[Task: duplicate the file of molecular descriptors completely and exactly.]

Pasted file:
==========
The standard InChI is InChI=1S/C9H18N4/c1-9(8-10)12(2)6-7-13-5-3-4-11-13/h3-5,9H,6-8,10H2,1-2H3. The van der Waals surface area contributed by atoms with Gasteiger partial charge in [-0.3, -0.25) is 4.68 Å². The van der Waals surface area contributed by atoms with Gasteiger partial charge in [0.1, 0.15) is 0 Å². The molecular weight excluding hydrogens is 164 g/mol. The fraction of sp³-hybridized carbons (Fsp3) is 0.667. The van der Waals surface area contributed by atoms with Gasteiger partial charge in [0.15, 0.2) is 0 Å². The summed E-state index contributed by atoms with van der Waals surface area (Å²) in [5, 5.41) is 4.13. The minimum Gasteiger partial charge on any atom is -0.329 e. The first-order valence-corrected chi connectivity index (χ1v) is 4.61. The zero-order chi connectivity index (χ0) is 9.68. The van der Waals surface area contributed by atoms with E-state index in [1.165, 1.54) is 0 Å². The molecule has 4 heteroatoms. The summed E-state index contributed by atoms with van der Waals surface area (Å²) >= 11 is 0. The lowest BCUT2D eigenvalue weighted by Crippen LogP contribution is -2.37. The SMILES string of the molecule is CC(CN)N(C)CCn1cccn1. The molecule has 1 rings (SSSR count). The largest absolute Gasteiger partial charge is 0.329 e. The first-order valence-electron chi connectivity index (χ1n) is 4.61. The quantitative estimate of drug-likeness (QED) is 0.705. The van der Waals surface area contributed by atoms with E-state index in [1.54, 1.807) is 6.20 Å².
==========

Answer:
The standard InChI is InChI=1S/C9H18N4/c1-9(8-10)12(2)6-7-13-5-3-4-11-13/h3-5,9H,6-8,10H2,1-2H3. The van der Waals surface area contributed by atoms with Gasteiger partial charge in [-0.3, -0.25) is 4.68 Å². The van der Waals surface area contributed by atoms with Gasteiger partial charge in [0.1, 0.15) is 0 Å². The molecular weight excluding hydrogens is 164 g/mol. The fraction of sp³-hybridized carbons (Fsp3) is 0.667. The van der Waals surface area contributed by atoms with Gasteiger partial charge in [0.15, 0.2) is 0 Å². The summed E-state index contributed by atoms with van der Waals surface area (Å²) in [5, 5.41) is 4.13. The minimum Gasteiger partial charge on any atom is -0.329 e. The first-order valence-corrected chi connectivity index (χ1v) is 4.61. The zero-order chi connectivity index (χ0) is 9.68. The van der Waals surface area contributed by atoms with E-state index in [1.165, 1.54) is 0 Å². The molecule has 4 heteroatoms. The summed E-state index contributed by atoms with van der Waals surface area (Å²) >= 11 is 0. The lowest BCUT2D eigenvalue weighted by Crippen LogP contribution is -2.37. The SMILES string of the molecule is CC(CN)N(C)CCn1cccn1. The molecule has 1 rings (SSSR count). The largest absolute Gasteiger partial charge is 0.329 e. The first-order valence-electron chi connectivity index (χ1n) is 4.61. The quantitative estimate of drug-likeness (QED) is 0.705. The van der Waals surface area contributed by atoms with E-state index in [1.54, 1.807) is 6.20 Å².